How do you handle a difficult negotiation? originally appeared on Quorathe place to gain and share knowledge, empowering people to learn from others and better understand the world.

Answer by Praveen Tipirneni, CEO of Morphic Therapeutic Inc., on Quora:

Everyone wants to be liked. We all feel a need to instinctively get along with other people. In most aspects of life, this is a positive thing.

But your instinctual need to be liked can be a real problem when negotiating. There's always a subtle temptation to ensure the other side likes you. The temptation becomes even stronger when you're dealing with an especially aggressive negotiator. The harder someone pushes, the more you may feel inclined to make concessions.

I've been in plenty of high-stakes negotiations throughout my career, and I've learned something crucial. You don't want to be liked in a negotiation. You want to be respected.

Here's how to gain respect when pitted against an aggressive negotiator.

Be Prepared

The preparation you do before negotiating matters more than anything else. This is especially true when you're going up against someone aggressive who tries to make you uncomfortable by putting you on the spot.

Only about 10% of people I've come across are aggressive negotiators. And that's actually the problem. There are so few of them, you likely won't see them often. When you do, they probably make you uneasy.

Fall back on your research and preparation in this situation. You might feel out of your comfort zone, but that's when you need to be doubly conscious of using all the right techniques and approaches.

As much as possible, you should create some rules for yourself.

If this happens (X), then do that (Y). If a person is very aggressive or shouting, then forcefully ask for a pause and take a break.

You need to make these rules beforehand because you won't have time in the moment.

Don't be afraid to call for a timeout or take a break. And make sure you have other people in the room who are examining the issues from different perspectives.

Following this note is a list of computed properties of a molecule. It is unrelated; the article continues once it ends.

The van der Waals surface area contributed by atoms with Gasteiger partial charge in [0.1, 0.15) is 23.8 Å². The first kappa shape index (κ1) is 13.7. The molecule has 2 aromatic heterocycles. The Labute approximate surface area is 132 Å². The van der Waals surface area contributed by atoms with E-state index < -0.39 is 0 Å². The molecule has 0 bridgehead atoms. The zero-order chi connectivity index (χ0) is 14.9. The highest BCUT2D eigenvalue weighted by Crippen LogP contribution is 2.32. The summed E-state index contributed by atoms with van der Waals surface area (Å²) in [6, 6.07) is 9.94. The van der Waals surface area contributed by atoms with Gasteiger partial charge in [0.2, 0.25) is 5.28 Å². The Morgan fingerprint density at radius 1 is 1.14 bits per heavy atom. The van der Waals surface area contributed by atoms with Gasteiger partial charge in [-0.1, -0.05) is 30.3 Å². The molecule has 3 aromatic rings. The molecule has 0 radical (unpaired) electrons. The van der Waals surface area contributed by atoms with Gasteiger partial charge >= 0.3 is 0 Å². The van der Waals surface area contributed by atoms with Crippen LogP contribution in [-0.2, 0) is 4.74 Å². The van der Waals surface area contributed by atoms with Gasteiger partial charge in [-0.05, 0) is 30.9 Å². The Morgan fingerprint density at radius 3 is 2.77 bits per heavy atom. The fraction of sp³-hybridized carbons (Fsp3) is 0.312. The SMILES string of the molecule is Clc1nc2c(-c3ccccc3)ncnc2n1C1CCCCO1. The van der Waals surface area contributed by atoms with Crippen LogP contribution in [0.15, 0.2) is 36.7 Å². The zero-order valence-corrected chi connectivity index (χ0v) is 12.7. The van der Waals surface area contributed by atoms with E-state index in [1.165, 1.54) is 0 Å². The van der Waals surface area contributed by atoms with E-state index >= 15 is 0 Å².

Ultimately, preparation is everything.

Recognize The Tactics

If you've never seen a good aggressive negotiator in action, your first experience can be intimidating. I once went into a negotiation with a colleague, Matt. We were up against a very aggressive negotiator, and after a few minutes, Matt's face was as white as sheet. He looked at me and said, "Oh my God, it's over."

In reality, it hadn't even started yet.

When you first encounter this type of negotiating style, it can feel very lopsided. You aren't used to it. But if you can recognize what's happening, you have a chance to calm down, examine the situation, and use it to your advantage.

Capitalize On Aggression

The best aggressive negotiators are very forceful and very clever. But most aren't actually good aggressive negotiators--it takes much more ability to be a skilled aggressive negotiator.

Aggressive types are projecting an image of what they think a negotiator should be, and they end up coming off as irritating or egotistical. These people like to be aggressive with deadlines and threats, but they don't have a strong grasp on the underlying fundamentals of the negotiation. Aggression is their entire strategy.

If you stay calm, you can take advantage of the situation.

During one negotiation, the lead negotiator from another company that we were doing a deal with called me in the middle of the night. They demanded an answer and tried to get concessions from us. But we didn't let it rattle us. We just hung up on them. When we finished the deal, we realized we'd been able to work past their behavior by calling it out and ignoring it.

Remember, you can always slow down a negotiation by taking a break. It's up to you to stay mindful of the timing.

Stay conscious of what's happening and the tactics being used, so you don't react in an emotional manner. When you overreact, you play their game. Instead, focus on distinguishing the merits of the deal from the hostile behavior.

It's hard for beginners to handle aggressive negotiating tactics. A person's unexpected nature, combined with your need to be liked, can throw you off-balance. Rely on your team, rely on your preparation, and always stay conscious of what's happening. If you can do that, even the most combative negotiators won't be able to get the best of you.

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Published on: Mar 6, 2018